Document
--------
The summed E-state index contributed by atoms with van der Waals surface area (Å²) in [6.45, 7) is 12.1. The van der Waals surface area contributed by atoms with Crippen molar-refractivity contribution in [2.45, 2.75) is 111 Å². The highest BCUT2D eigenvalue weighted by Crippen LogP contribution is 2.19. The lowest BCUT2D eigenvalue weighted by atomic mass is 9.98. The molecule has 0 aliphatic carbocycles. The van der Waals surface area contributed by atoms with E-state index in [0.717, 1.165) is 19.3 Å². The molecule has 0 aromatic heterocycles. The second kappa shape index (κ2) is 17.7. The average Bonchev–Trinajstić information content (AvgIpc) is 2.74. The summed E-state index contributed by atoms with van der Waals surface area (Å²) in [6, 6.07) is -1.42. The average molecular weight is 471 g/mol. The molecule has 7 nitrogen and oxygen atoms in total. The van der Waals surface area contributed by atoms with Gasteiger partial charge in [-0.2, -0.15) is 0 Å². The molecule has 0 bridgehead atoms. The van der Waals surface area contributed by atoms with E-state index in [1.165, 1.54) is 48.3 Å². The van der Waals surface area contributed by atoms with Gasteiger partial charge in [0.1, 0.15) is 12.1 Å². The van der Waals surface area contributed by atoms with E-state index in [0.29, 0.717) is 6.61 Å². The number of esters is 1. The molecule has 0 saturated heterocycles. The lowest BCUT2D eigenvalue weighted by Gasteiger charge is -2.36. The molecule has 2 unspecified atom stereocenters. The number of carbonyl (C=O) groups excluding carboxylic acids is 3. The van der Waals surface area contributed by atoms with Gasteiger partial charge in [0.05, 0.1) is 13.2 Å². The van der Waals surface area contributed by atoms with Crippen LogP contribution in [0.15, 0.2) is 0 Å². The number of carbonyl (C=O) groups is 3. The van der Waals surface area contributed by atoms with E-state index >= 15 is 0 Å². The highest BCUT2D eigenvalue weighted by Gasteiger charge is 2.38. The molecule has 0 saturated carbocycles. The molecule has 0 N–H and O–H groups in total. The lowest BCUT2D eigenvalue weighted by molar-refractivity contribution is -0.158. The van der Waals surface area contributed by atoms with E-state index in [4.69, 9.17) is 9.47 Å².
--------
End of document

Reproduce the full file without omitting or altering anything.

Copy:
The summed E-state index contributed by atoms with van der Waals surface area (Å²) in [6.45, 7) is 12.1. The van der Waals surface area contributed by atoms with Crippen molar-refractivity contribution in [2.45, 2.75) is 111 Å². The highest BCUT2D eigenvalue weighted by Crippen LogP contribution is 2.19. The lowest BCUT2D eigenvalue weighted by atomic mass is 9.98. The molecule has 0 aliphatic carbocycles. The van der Waals surface area contributed by atoms with E-state index in [0.717, 1.165) is 19.3 Å². The molecule has 0 aromatic heterocycles. The second kappa shape index (κ2) is 17.7. The average Bonchev–Trinajstić information content (AvgIpc) is 2.74. The summed E-state index contributed by atoms with van der Waals surface area (Å²) in [6, 6.07) is -1.42. The average molecular weight is 471 g/mol. The molecule has 7 nitrogen and oxygen atoms in total. The van der Waals surface area contributed by atoms with Gasteiger partial charge in [-0.2, -0.15) is 0 Å². The molecule has 0 bridgehead atoms. The van der Waals surface area contributed by atoms with E-state index in [1.165, 1.54) is 48.3 Å². The van der Waals surface area contributed by atoms with Gasteiger partial charge in [0.1, 0.15) is 12.1 Å². The van der Waals surface area contributed by atoms with E-state index in [0.29, 0.717) is 6.61 Å². The number of esters is 1. The molecule has 0 saturated heterocycles. The lowest BCUT2D eigenvalue weighted by Gasteiger charge is -2.36. The molecule has 2 unspecified atom stereocenters. The number of carbonyl (C=O) groups excluding carboxylic acids is 3. The van der Waals surface area contributed by atoms with Gasteiger partial charge in [0.05, 0.1) is 13.2 Å². The van der Waals surface area contributed by atoms with Crippen LogP contribution in [0.15, 0.2) is 0 Å². The number of carbonyl (C=O) groups is 3. The van der Waals surface area contributed by atoms with E-state index >= 15 is 0 Å². The highest BCUT2D eigenvalue weighted by Gasteiger charge is 2.38. The molecule has 0 saturated carbocycles. The molecule has 0 N–H and O–H groups in total. The lowest BCUT2D eigenvalue weighted by molar-refractivity contribution is -0.158. The van der Waals surface area contributed by atoms with E-state index in [4.69, 9.17) is 9.47 Å².